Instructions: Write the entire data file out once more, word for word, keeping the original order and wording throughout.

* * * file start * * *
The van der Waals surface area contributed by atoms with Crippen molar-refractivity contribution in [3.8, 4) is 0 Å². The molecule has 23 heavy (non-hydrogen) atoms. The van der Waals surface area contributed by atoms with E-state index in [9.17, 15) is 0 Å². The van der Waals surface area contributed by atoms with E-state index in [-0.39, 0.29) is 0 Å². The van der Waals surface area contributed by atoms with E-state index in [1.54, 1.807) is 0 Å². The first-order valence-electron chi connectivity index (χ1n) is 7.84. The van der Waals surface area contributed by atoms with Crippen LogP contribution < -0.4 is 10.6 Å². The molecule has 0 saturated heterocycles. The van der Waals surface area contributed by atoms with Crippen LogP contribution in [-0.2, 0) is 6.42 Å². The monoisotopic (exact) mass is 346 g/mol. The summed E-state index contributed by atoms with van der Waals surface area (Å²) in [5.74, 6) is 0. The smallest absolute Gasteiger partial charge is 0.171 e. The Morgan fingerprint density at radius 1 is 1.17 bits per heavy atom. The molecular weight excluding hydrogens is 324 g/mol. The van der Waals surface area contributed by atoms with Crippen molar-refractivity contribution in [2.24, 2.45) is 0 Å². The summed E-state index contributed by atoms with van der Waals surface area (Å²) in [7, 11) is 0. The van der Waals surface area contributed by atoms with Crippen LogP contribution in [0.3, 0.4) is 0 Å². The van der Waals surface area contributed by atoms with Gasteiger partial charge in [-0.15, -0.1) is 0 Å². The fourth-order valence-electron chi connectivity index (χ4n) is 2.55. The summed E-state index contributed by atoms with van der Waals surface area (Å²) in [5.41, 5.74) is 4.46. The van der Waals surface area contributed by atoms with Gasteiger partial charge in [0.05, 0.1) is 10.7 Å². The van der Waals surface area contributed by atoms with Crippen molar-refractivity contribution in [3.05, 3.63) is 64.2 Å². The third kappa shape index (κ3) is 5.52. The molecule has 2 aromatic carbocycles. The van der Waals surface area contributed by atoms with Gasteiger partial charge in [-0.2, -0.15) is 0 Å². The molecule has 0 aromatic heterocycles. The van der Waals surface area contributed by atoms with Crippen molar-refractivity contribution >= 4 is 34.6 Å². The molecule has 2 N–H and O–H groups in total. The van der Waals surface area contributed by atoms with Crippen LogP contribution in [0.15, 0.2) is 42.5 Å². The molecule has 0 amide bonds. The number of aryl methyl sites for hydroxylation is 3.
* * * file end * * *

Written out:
The van der Waals surface area contributed by atoms with Crippen molar-refractivity contribution in [3.8, 4) is 0 Å². The molecule has 23 heavy (non-hydrogen) atoms. The van der Waals surface area contributed by atoms with E-state index in [9.17, 15) is 0 Å². The van der Waals surface area contributed by atoms with E-state index in [-0.39, 0.29) is 0 Å². The van der Waals surface area contributed by atoms with E-state index in [1.54, 1.807) is 0 Å². The first-order valence-electron chi connectivity index (χ1n) is 7.84. The van der Waals surface area contributed by atoms with Crippen LogP contribution < -0.4 is 10.6 Å². The molecule has 0 saturated heterocycles. The van der Waals surface area contributed by atoms with Crippen LogP contribution in [-0.2, 0) is 6.42 Å². The monoisotopic (exact) mass is 346 g/mol. The summed E-state index contributed by atoms with van der Waals surface area (Å²) in [5.74, 6) is 0. The smallest absolute Gasteiger partial charge is 0.171 e. The Morgan fingerprint density at radius 1 is 1.17 bits per heavy atom. The molecular weight excluding hydrogens is 324 g/mol. The van der Waals surface area contributed by atoms with Crippen molar-refractivity contribution in [2.24, 2.45) is 0 Å². The summed E-state index contributed by atoms with van der Waals surface area (Å²) in [7, 11) is 0. The van der Waals surface area contributed by atoms with Crippen LogP contribution in [0.3, 0.4) is 0 Å². The van der Waals surface area contributed by atoms with Gasteiger partial charge in [-0.15, -0.1) is 0 Å². The fourth-order valence-electron chi connectivity index (χ4n) is 2.55. The summed E-state index contributed by atoms with van der Waals surface area (Å²) in [5.41, 5.74) is 4.46. The van der Waals surface area contributed by atoms with Gasteiger partial charge in [0.05, 0.1) is 10.7 Å². The van der Waals surface area contributed by atoms with Crippen molar-refractivity contribution in [3.05, 3.63) is 64.2 Å². The third kappa shape index (κ3) is 5.52. The molecule has 2 aromatic carbocycles. The van der Waals surface area contributed by atoms with Gasteiger partial charge in [-0.2, -0.15) is 0 Å². The molecule has 0 aromatic heterocycles. The van der Waals surface area contributed by atoms with Crippen molar-refractivity contribution >= 4 is 34.6 Å². The molecule has 2 N–H and O–H groups in total. The van der Waals surface area contributed by atoms with Crippen LogP contribution in [0.15, 0.2) is 42.5 Å². The molecule has 0 amide bonds. The number of aryl methyl sites for hydroxylation is 3.